where, under approximately healthy conditions, members of the C.I.M. might recuperate, Mr. Hudson Taylor established a sanatorium in Chefoo in 1879, an institution which has grown with the Mission and has proved an inestimable boon to many who suffered in health under the conditions inevitable in Inland China. Schools for the children of missionaries soon became a pressing need, and to meet this the late Mr. W. L. Elliston began to teach in a room in the mission house beside the sanatorium. This work also has grown, and as, under certain conditions, the schools are open to children of parents other than missionaries, the Chefoo schools are now an important factor in European life in China. In recent years two commodious buildings have been erected, fulfilling modern scholastic conditions, for the accommodation of 180 boarders—100 boys and 80 girls—and another building, formerly used as a hotel, has been purchased and modified to meet the requirements of a mixed preparatory school for younger children.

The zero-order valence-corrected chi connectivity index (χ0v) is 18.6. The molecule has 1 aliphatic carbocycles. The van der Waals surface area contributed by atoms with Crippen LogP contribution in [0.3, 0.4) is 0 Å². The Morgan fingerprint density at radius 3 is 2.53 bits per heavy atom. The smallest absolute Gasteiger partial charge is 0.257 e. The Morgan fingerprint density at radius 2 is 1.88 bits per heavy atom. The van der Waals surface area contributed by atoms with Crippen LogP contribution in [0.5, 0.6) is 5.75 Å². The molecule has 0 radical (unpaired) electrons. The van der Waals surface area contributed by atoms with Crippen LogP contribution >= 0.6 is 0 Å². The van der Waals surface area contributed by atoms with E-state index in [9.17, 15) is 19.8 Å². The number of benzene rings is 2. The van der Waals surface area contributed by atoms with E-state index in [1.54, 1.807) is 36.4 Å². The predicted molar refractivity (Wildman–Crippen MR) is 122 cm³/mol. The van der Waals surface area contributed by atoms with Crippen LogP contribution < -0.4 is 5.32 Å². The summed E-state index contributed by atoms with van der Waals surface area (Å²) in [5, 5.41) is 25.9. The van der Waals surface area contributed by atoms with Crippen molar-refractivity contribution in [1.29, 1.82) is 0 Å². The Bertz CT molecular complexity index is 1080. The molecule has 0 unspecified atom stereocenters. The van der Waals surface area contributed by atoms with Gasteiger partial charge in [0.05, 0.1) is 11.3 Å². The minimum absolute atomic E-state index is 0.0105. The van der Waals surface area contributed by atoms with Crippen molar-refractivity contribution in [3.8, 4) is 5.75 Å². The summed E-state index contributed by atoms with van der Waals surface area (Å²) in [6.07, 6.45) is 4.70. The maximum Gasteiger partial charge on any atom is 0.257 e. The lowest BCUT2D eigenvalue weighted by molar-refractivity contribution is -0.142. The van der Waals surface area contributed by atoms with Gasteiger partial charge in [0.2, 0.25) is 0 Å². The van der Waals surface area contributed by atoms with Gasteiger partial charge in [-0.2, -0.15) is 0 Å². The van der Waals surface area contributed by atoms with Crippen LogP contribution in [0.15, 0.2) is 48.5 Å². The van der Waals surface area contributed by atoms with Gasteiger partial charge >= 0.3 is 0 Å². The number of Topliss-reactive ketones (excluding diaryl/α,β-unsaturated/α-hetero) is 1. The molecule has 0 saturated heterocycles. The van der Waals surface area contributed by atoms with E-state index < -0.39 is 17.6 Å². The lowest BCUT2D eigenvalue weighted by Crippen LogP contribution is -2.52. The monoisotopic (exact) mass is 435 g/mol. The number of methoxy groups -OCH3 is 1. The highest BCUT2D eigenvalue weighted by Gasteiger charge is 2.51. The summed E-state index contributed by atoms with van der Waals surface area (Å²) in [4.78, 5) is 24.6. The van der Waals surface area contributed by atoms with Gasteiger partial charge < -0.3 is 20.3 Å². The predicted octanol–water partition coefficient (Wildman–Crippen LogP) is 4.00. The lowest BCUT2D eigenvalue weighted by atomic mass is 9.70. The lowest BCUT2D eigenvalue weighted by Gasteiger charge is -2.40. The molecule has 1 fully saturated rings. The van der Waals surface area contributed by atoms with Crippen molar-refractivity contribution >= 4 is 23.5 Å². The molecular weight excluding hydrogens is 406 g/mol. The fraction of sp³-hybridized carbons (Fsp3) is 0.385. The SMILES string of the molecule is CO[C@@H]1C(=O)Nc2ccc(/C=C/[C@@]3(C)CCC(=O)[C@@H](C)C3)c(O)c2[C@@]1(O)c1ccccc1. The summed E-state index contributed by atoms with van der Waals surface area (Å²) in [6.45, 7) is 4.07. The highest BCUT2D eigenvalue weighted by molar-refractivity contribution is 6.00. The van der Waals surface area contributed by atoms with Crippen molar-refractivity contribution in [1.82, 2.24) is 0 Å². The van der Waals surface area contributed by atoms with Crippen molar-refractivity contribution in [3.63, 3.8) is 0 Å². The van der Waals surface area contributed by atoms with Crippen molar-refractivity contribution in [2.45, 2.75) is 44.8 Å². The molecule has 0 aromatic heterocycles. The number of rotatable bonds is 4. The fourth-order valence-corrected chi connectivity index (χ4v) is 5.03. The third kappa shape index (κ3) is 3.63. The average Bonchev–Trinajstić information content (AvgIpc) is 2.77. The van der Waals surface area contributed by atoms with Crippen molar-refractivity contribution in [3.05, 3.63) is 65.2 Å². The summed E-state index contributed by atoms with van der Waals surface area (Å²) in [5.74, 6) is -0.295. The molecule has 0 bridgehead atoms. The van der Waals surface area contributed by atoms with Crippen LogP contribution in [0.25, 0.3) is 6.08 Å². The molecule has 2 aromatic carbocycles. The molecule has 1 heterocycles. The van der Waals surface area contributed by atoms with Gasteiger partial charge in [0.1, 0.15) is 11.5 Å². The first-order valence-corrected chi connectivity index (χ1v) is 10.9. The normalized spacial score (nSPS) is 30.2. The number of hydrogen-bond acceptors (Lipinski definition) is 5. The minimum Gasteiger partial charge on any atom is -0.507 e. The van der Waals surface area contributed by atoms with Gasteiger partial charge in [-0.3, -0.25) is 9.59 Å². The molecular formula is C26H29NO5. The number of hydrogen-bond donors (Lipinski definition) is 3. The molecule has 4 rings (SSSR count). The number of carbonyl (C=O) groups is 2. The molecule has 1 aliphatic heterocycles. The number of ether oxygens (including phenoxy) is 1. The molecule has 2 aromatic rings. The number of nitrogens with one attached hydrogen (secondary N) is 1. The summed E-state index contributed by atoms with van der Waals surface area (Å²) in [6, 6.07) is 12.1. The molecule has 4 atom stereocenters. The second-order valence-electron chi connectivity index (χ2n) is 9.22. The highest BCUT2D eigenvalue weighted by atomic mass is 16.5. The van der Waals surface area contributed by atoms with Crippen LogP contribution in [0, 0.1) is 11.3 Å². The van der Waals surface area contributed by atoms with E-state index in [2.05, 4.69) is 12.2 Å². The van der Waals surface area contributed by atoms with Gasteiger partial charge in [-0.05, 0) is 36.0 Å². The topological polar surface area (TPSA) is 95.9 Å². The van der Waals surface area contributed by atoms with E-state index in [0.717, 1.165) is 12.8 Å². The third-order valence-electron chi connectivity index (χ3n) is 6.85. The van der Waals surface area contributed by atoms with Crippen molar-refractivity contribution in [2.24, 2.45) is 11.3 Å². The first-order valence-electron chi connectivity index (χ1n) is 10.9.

The China Inland Mission also carries on medical mission work in Chefoo in two hospitals, one in the mission compound, the other, the Lily Douthwaite Memorial Hospital, primarily intended for the isolation of fever cases, built at a little distance. At Ninghai Chow, 18 miles to the south-east, Mission work, evangelistic and industrial, has been carried on by the China Inland Mission since 1886.
It was in Shantung that the Boxer movement was first turned against the foreigners in China, under the direction and fostering care of the notorious Yü-hsien, since executed by Imperial command not far from the door of the China Inland Mission House in Lanchow, Kansu province.
The name of a Shantung missionary, the Rev. S. P. Brook of the S.P.G., heads the long, sad list of those to whom it was granted to suffer the loss of life for Christ's, sake and the Gospel during the terrible Boxer uprising.